Hence, to seriously suggest that he is “confounding” Protestants on the basis of Bible passages, Dave Armstrong would have to wrestle with a presentation such as Lightfoot’s, and would have to establish that in context, both of these passages are indicating that there is some kind of “satisfactory” element to the sufferings of believers that would fit the Roman Catholic concept. For obviously, a Protestant can read 2 Corinthians 4:10 and say, “Yes, I die to sin daily, not sacramentally or partially so that I remain imperfect (as in Roman theology), but as the result of the perfect standing that is mine in the righteousness of Christ the Holy Spirit works within me to conform me to the image of Christ and by so doing brings the reality of my union with Christ in His death so that His life will be ever more seen in me.” How have I been “confounded” in this passage?

Armstrong, again, does not offer any exegesis of the cited texts. Instead, he devotes a little over two pages to arguing that in Roman Catholic theology the concept of suffering does not detract from the finished work of Christ, and that Protestants, like Albert Barnes, just don’t get it. He writes,

No Protestant denies that prayer helps others. Why should not suffering and good works and self-sacrifices undertaken on behalf of others do the same? For prayer is just as much a work as any of these other things….We freely cooperate with God, by his grace. (p. 131)

You can see now why I strongly suggested reading Indulgentiarum Doctrina when I began this section of the review. When we pray for someone, how are they “helped”? It is not by a transfer of merit. The debt of temporal punishment I owe is not lessened by my prayers, either. I am not adding to the thesaurus meritorum by praying or doing good works or suffering (there is no such thing to begin with). And if Armstrong wished to communicate with a serious minded non-Catholic based upon these passages (he is the one claiming the passage confounds Protestants) he would explain why we should understand qli/yij to refer to satisfactory sufferings (as opposed to Lightfoot). Of course, no such attempt is made, for I seriously doubt Mr. Armstrong is even aware of the issue, let alone able to interact meaningfully with Lightfoot. But I do note, he has no basis for complaint, since he himself refers to “Catholic exegesis” of the texts on p. 130 (he just doesn’t bother to provide it).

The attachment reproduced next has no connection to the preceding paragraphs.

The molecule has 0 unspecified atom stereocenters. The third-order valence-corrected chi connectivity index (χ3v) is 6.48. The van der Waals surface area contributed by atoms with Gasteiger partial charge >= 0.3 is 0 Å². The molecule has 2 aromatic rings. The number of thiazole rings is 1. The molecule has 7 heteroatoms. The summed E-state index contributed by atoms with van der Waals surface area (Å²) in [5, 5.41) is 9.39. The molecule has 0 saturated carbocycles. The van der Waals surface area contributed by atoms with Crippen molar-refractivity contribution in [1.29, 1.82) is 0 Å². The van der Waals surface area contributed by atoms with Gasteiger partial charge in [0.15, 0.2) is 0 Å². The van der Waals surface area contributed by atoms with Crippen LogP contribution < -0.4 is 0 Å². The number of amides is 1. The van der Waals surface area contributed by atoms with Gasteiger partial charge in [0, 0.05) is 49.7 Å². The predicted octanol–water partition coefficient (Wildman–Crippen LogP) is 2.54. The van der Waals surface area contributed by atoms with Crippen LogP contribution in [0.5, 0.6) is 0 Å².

Finally, a note on Armstrong’s constant attempt to paint Calvin in the worst possible light. In this section he cites Calvin from The Institutes, but not from Calvin’s actual commentary on Colossians 1:24. I thought it would be worthwhile to see what Calvin actually wrote there. Here is the online version. Scroll down to the section on Col. 1:24 and note that Calvin, unlike Armstrong, actually addresses the verse in its context prior to responding to Rome’s misuse of it. I wonder why Armstrong does not refute Calvin’s actual exegesis and commentary? I leave that to the reader to decide.

Next up in our review of The Catholic Verses? Mr. Armstrong gets himself in way over his head when he does actually seek to venture into the original languages, and this is especially the case regarding Mary and the Greek term kecaritwme,nh. Indeed, at one point Armstrong writes, “Even a severe critic of Catholicism like James White cannot avoid the fact that kecharitomene (however translated) cannot be divorced from the notion of grace, and stated that the term referred to “divine favor, that is, God’s grace” (White, 201).” Is Armstrong right, or has he once again demonstrated a fundamental inability to understand the issues at hand? Stay tuned!